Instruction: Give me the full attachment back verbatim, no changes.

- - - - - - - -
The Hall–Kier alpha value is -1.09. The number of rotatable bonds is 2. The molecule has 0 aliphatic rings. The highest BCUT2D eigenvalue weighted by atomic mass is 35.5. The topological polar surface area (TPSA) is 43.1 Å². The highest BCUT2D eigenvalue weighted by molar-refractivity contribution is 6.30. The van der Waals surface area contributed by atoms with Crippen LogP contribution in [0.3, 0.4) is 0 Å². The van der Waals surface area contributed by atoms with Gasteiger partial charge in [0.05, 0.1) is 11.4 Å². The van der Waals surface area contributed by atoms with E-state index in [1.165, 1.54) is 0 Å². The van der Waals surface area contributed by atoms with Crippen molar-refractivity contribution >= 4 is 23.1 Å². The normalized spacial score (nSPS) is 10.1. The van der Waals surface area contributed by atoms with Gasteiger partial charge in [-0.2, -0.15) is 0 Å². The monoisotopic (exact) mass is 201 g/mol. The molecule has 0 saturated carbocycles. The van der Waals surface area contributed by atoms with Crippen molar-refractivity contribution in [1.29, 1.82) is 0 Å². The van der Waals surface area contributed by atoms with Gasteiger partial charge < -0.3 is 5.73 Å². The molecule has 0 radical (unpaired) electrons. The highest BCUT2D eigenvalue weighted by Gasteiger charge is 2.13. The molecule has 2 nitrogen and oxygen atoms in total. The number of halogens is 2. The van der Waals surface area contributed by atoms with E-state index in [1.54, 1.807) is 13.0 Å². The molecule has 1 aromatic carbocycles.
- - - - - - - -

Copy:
The Hall–Kier alpha value is -1.09. The number of rotatable bonds is 2. The molecule has 0 aliphatic rings. The highest BCUT2D eigenvalue weighted by atomic mass is 35.5. The topological polar surface area (TPSA) is 43.1 Å². The highest BCUT2D eigenvalue weighted by molar-refractivity contribution is 6.30. The van der Waals surface area contributed by atoms with Crippen LogP contribution in [0.3, 0.4) is 0 Å². The van der Waals surface area contributed by atoms with Gasteiger partial charge in [0.05, 0.1) is 11.4 Å². The van der Waals surface area contributed by atoms with E-state index in [1.165, 1.54) is 0 Å². The van der Waals surface area contributed by atoms with Crippen molar-refractivity contribution >= 4 is 23.1 Å². The normalized spacial score (nSPS) is 10.1. The van der Waals surface area contributed by atoms with Gasteiger partial charge in [-0.2, -0.15) is 0 Å². The monoisotopic (exact) mass is 201 g/mol. The molecule has 0 saturated carbocycles. The van der Waals surface area contributed by atoms with Crippen molar-refractivity contribution in [1.29, 1.82) is 0 Å². The van der Waals surface area contributed by atoms with Gasteiger partial charge < -0.3 is 5.73 Å². The molecule has 0 radical (unpaired) electrons. The highest BCUT2D eigenvalue weighted by Gasteiger charge is 2.13. The molecule has 2 nitrogen and oxygen atoms in total. The number of halogens is 2. The van der Waals surface area contributed by atoms with E-state index in [1.54, 1.807) is 13.0 Å². The molecule has 1 aromatic carbocycles.